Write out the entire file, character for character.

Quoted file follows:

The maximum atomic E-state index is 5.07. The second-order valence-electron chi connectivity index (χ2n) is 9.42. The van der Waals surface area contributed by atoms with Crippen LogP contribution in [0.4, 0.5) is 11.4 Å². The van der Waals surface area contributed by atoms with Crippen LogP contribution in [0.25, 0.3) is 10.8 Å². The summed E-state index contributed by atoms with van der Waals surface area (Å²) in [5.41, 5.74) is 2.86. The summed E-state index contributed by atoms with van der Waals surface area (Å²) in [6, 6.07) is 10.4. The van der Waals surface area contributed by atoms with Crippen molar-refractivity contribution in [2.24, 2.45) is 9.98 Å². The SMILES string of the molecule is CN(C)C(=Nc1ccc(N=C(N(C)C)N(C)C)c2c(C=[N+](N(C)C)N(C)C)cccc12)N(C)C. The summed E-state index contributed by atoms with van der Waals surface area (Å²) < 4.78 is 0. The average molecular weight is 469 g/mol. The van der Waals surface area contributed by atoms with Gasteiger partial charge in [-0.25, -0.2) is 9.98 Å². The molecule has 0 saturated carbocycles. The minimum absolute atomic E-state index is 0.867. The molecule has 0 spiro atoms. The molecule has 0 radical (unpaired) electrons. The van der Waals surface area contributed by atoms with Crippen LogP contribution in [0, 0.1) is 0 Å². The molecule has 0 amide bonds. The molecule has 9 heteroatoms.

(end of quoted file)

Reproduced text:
The maximum atomic E-state index is 5.07. The second-order valence-electron chi connectivity index (χ2n) is 9.42. The van der Waals surface area contributed by atoms with Crippen LogP contribution in [0.4, 0.5) is 11.4 Å². The van der Waals surface area contributed by atoms with Crippen LogP contribution in [0.25, 0.3) is 10.8 Å². The summed E-state index contributed by atoms with van der Waals surface area (Å²) in [5.41, 5.74) is 2.86. The summed E-state index contributed by atoms with van der Waals surface area (Å²) in [6, 6.07) is 10.4. The van der Waals surface area contributed by atoms with Crippen molar-refractivity contribution in [2.24, 2.45) is 9.98 Å². The SMILES string of the molecule is CN(C)C(=Nc1ccc(N=C(N(C)C)N(C)C)c2c(C=[N+](N(C)C)N(C)C)cccc12)N(C)C. The summed E-state index contributed by atoms with van der Waals surface area (Å²) < 4.78 is 0. The average molecular weight is 469 g/mol. The van der Waals surface area contributed by atoms with Gasteiger partial charge in [-0.25, -0.2) is 9.98 Å². The molecule has 0 saturated carbocycles. The minimum absolute atomic E-state index is 0.867. The molecule has 0 spiro atoms. The molecule has 0 radical (unpaired) electrons. The van der Waals surface area contributed by atoms with Crippen LogP contribution in [0, 0.1) is 0 Å². The molecule has 0 amide bonds. The molecule has 9 heteroatoms.